|When to Call Your Doctor|
|Call 911 Now (your child may need an ambulance) If|
|Call Your Doctor Now (night or day) If|
|Call Your Doctor Within 24 Hours (between 9 am and 4 pm) If|
|Call Your Doctor During Weekday Office Hours If|
|Parent Care at Home If|
|Causes & Health Information|
- Eating Too Much. Eating too much can cause an upset stomach and mild stomach pain.
- Virus (such as Rotavirus). A virus can cause stomach cramps as well as vomiting and/or diarrhea.
- Food Poisoning. This causes sudden vomiting and/or diarrhea within hours after eating the bad food. It is caused by toxins from germs growing in foods left out too long. Most often, symptoms go away in less than 24 hours. It often can be treated at home without the need for medical care.
- Constipation. The need to pass a stool may cause cramps in the lower abdomen.
- Strep. A strep throat can cause up to 10% of new onset stomach pain with fever.
- Serious Cause. Appendicitis. Suspect appendicitis if pain is low on the right side and walks bent over. Other signs are the child won't hop and wants to lie still.
- Stress or Worries. The most common cause of frequent stomach pains is stress. Over 10% of children have a "worried stomach". These children tend to be sensitive and too serious. They often are model children. This can make them more at risk to the normal stresses of life. Examples of these events are changing schools, moving or family fights. The pain is in the pit of the stomach or near the belly button. The pain is real.
- Mild: Your child feels pain and tells you about it. But, the pain does not keep your child from any normal activities. School, play and sleep are not changed.
- Moderate: The pain keeps your child from doing some normal activities. It may wake him or her up from sleep.
- Severe: The pain is very bad. It keeps your child from doing all normal activities.
|CARE ADVICE FOR MILD STOMACH PAIN|
- What You Should Know:
- Mild stomach pain can be caused by something simple. It could be from gas pains or eating too much.
- Sometimes, stomach pain signals the start of a viral infection. This will lead to vomiting or loose stools.
- Watching your child for 2 hours will help tell you the cause.
- Here is some care advice that should help.
- Have your child lie down and rest until feeling better.
- Clear Fluids:
- Offer clear fluids only (such as water, flat soft drinks or half-strength Gatorade).
- For mild pain, offer a regular diet.
- Prepare for Vomiting:
- Keep a vomiting pan handy.
- Younger children often talk about nausea (a need to vomit) as stomach pain.
- Pass a Stool:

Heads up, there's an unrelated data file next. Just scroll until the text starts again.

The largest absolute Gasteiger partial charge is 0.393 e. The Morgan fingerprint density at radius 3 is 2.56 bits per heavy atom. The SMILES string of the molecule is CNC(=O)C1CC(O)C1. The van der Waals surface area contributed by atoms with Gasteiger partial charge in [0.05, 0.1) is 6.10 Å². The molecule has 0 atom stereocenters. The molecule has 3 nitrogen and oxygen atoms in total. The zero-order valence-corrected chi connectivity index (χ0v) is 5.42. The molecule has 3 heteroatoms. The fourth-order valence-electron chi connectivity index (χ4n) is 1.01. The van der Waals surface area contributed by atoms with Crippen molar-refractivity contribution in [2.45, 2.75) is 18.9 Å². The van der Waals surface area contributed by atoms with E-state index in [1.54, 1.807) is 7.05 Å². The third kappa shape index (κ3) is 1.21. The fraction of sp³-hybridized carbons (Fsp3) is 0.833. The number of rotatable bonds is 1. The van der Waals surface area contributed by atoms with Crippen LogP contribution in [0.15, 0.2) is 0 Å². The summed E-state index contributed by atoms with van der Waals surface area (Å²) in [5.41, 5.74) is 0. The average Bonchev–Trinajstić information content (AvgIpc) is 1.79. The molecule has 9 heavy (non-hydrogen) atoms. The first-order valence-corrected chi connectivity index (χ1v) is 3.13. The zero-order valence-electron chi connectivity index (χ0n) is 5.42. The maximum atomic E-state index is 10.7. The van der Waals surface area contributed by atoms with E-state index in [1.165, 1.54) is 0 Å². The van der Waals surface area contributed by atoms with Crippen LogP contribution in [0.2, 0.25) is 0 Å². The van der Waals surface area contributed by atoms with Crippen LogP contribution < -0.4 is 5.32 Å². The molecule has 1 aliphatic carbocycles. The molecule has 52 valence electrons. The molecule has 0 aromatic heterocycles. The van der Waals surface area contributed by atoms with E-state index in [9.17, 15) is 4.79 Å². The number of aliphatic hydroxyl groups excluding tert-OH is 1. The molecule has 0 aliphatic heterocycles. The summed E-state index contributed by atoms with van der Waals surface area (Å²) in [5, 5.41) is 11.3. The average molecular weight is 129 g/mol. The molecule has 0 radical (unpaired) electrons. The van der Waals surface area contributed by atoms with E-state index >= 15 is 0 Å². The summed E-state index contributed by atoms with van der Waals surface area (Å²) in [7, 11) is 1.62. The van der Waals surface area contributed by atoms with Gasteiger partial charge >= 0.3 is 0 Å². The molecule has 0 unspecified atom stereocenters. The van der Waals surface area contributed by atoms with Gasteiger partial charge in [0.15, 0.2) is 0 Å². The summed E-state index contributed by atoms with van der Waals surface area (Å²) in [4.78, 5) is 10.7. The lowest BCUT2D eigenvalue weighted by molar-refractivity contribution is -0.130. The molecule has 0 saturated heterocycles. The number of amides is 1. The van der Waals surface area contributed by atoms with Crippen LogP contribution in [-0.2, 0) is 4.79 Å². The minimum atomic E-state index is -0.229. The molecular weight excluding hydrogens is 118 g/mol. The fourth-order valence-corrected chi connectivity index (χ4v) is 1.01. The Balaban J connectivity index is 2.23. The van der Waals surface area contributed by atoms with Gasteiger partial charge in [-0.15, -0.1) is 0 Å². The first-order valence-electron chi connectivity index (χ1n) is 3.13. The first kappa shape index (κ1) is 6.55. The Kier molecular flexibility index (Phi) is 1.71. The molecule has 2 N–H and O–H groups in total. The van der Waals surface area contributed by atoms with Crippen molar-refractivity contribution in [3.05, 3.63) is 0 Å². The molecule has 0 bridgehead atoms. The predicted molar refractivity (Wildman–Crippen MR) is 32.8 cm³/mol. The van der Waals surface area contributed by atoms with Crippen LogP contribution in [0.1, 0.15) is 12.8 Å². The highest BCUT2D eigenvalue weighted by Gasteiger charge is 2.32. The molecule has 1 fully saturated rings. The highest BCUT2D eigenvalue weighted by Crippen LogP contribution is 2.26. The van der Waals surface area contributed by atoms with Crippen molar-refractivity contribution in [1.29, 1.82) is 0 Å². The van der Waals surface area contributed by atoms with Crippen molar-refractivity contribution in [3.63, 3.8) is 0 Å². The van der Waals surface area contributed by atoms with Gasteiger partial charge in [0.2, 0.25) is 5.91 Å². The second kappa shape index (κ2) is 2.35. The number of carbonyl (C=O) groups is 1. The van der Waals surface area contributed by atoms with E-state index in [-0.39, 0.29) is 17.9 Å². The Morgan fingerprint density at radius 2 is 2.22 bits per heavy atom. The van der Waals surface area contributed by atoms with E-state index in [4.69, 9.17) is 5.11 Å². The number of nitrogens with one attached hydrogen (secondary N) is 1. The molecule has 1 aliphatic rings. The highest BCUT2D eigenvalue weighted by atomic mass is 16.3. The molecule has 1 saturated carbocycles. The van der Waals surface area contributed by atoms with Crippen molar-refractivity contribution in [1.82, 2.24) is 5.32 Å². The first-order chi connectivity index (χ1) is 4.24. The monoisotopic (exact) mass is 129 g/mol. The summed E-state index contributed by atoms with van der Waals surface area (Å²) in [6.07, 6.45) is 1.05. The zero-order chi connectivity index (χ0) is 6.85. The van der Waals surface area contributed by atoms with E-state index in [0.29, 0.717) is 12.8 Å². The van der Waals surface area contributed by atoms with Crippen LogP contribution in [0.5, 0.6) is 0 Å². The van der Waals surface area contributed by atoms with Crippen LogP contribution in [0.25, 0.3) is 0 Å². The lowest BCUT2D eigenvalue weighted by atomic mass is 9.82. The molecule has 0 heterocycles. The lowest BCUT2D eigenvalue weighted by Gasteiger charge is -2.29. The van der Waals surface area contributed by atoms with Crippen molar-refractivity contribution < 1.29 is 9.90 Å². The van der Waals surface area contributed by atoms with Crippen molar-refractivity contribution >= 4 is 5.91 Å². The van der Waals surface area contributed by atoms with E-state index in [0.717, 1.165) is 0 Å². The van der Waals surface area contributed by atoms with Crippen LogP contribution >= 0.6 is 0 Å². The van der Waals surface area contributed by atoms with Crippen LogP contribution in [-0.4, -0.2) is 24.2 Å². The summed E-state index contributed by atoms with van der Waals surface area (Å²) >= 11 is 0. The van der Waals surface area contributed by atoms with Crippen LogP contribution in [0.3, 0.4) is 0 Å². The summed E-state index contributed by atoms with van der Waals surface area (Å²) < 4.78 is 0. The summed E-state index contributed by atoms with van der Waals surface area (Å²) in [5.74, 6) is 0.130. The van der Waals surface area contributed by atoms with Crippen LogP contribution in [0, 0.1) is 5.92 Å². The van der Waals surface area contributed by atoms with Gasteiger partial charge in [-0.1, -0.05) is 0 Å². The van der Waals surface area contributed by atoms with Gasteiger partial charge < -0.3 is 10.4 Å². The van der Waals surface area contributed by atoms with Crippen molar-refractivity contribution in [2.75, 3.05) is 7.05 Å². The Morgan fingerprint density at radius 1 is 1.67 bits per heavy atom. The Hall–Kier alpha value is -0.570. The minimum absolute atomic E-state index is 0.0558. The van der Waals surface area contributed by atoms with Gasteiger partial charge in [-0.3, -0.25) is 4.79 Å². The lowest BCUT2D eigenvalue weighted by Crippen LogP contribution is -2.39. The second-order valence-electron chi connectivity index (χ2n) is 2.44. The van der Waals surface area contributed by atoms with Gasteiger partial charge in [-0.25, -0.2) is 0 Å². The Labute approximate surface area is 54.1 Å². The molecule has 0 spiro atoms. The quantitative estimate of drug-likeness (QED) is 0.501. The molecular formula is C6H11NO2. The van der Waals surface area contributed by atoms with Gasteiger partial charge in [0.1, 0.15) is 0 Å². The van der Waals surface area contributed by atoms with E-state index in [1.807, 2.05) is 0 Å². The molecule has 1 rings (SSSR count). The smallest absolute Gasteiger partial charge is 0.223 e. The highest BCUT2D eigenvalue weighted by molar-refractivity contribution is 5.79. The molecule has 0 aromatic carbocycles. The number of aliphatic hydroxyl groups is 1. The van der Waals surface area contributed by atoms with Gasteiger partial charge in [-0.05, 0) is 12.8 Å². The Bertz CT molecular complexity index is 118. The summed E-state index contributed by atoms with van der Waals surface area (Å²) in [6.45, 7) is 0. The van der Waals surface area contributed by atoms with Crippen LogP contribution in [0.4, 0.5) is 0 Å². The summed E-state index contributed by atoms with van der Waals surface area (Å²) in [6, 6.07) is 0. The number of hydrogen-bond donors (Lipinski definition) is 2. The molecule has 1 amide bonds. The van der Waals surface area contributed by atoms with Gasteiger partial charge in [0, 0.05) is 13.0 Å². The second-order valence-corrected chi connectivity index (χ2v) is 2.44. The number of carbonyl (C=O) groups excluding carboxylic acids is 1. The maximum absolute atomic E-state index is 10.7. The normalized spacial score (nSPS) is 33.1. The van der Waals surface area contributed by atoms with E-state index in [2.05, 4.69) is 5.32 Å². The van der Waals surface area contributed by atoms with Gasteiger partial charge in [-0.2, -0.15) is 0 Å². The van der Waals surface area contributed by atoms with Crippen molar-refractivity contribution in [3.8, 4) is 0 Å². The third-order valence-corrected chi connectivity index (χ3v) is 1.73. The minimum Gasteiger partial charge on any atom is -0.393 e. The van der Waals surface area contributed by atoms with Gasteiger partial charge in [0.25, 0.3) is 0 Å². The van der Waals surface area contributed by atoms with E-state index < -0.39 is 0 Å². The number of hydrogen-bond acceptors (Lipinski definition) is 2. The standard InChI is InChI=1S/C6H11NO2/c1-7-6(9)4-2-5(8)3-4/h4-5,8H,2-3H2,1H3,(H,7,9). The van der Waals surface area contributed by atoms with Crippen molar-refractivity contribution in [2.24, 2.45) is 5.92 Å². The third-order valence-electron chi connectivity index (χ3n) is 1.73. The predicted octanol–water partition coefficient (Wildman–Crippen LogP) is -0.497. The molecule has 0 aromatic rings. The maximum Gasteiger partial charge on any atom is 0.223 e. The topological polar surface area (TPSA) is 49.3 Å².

- Have your child sit on the toilet and try to pass a stool.
- This may help if the pain is from constipation or diarrhea.
- Note: For constipation, moving a warm wet cotton ball on the anus may help.
- Do Not Give Medicines:
- Any drug (like ibuprofen) could upset the stomach and make the pain worse.
- Do not give any pain medicines or laxatives for stomach cramps.
- For fever over 102° F (39° C), acetaminophen (Tylenol) can be given.
- What to Expect:
- With harmless causes, the pain is most often better or gone in 2 hours.
- With stomach flu, belly cramps may happen before each bout of vomiting or diarrhea. These cramps may come and go for a few days.
- With serious causes (such as appendicitis), the pain worsens and becomes constant.
- Call Your Doctor If:
- Pain becomes severe
- Constant pain lasts more than 2 hours
- Mild pain that comes and goes lasts more than 24 hours
- Your child becomes worse
- Extra Help: Worried Stomach:
- Help your child talk about events that trigger the stomach pain. Talk to your child about how to cope with these the next time around.
- Help your child worry less about things he or she can't control.
- To treat the pain, help your child get very relaxed. Laying down in a quiet place and taking slow deep breaths may help. Then try to relax all the muscles in the body. Think about something pleasant. Listening to CDs that teach how to relax might also help.
- Make sure your child gets enough sleep.
- Make sure that your child doesn't miss any school because of stomach pains. Stressed children tend to want to stay home when the going gets rough.
- Caution: Your child should see his doctor for an exam. Do this before concluding frequent stomach pains are from worrying too much.
And remember, contact your doctor if your child develops any of the "Call Your Doctor" symptoms.
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Disclaimer: This information is not intended be a substitute for professional medical advice. It is provided for educational purposes only. You assume full responsibility for how you choose to use this information.
Author and Senior Reviewer: Barton D. Schmitt, M.D.
Last Reviewed: 9/1/2012
Last Revised: 1/13/2013
Content Set: Child Symptom Checker
Copyright 1994-2012 Barton D. Schmitt, M.D.